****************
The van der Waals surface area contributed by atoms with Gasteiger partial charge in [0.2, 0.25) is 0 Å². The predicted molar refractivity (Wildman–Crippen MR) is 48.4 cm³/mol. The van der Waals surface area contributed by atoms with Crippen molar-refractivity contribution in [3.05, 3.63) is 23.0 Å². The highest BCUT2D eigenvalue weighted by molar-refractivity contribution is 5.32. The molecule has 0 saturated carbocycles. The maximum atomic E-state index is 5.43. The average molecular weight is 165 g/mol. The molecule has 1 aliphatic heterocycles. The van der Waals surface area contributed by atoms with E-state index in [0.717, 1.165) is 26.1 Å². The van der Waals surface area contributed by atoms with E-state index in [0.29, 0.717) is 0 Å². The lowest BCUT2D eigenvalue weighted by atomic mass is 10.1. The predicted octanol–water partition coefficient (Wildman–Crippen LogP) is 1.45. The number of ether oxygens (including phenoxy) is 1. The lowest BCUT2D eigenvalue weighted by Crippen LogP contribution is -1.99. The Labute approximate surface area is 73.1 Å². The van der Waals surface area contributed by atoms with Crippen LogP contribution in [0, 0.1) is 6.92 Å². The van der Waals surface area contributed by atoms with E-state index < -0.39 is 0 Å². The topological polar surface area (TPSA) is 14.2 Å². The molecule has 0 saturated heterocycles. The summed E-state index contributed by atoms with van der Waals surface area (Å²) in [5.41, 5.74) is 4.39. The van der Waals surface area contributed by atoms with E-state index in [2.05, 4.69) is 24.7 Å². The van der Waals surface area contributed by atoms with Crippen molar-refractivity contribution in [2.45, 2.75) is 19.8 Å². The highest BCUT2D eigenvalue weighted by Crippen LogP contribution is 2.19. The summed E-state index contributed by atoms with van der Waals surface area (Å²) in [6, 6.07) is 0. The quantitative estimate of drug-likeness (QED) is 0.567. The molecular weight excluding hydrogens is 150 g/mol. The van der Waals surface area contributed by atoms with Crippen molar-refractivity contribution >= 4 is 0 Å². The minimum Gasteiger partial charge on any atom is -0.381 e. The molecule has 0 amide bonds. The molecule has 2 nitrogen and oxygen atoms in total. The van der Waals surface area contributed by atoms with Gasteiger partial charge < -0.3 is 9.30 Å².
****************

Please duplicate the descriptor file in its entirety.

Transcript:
The van der Waals surface area contributed by atoms with Gasteiger partial charge in [0.2, 0.25) is 0 Å². The predicted molar refractivity (Wildman–Crippen MR) is 48.4 cm³/mol. The van der Waals surface area contributed by atoms with Crippen molar-refractivity contribution in [3.05, 3.63) is 23.0 Å². The highest BCUT2D eigenvalue weighted by molar-refractivity contribution is 5.32. The molecule has 0 saturated carbocycles. The maximum atomic E-state index is 5.43. The average molecular weight is 165 g/mol. The molecule has 1 aliphatic heterocycles. The van der Waals surface area contributed by atoms with E-state index in [0.717, 1.165) is 26.1 Å². The van der Waals surface area contributed by atoms with E-state index in [0.29, 0.717) is 0 Å². The lowest BCUT2D eigenvalue weighted by atomic mass is 10.1. The predicted octanol–water partition coefficient (Wildman–Crippen LogP) is 1.45. The number of ether oxygens (including phenoxy) is 1. The lowest BCUT2D eigenvalue weighted by Crippen LogP contribution is -1.99. The Labute approximate surface area is 73.1 Å². The van der Waals surface area contributed by atoms with Crippen LogP contribution in [0, 0.1) is 6.92 Å². The van der Waals surface area contributed by atoms with E-state index < -0.39 is 0 Å². The topological polar surface area (TPSA) is 14.2 Å². The molecule has 0 saturated heterocycles. The summed E-state index contributed by atoms with van der Waals surface area (Å²) in [5.41, 5.74) is 4.39. The van der Waals surface area contributed by atoms with E-state index in [2.05, 4.69) is 24.7 Å². The van der Waals surface area contributed by atoms with Crippen molar-refractivity contribution in [2.45, 2.75) is 19.8 Å². The highest BCUT2D eigenvalue weighted by Crippen LogP contribution is 2.19. The summed E-state index contributed by atoms with van der Waals surface area (Å²) in [6, 6.07) is 0. The quantitative estimate of drug-likeness (QED) is 0.567. The molecular weight excluding hydrogens is 150 g/mol. The van der Waals surface area contributed by atoms with Crippen molar-refractivity contribution >= 4 is 0 Å². The minimum Gasteiger partial charge on any atom is -0.381 e. The molecule has 0 amide bonds. The molecule has 2 nitrogen and oxygen atoms in total. The van der Waals surface area contributed by atoms with Gasteiger partial charge < -0.3 is 9.30 Å².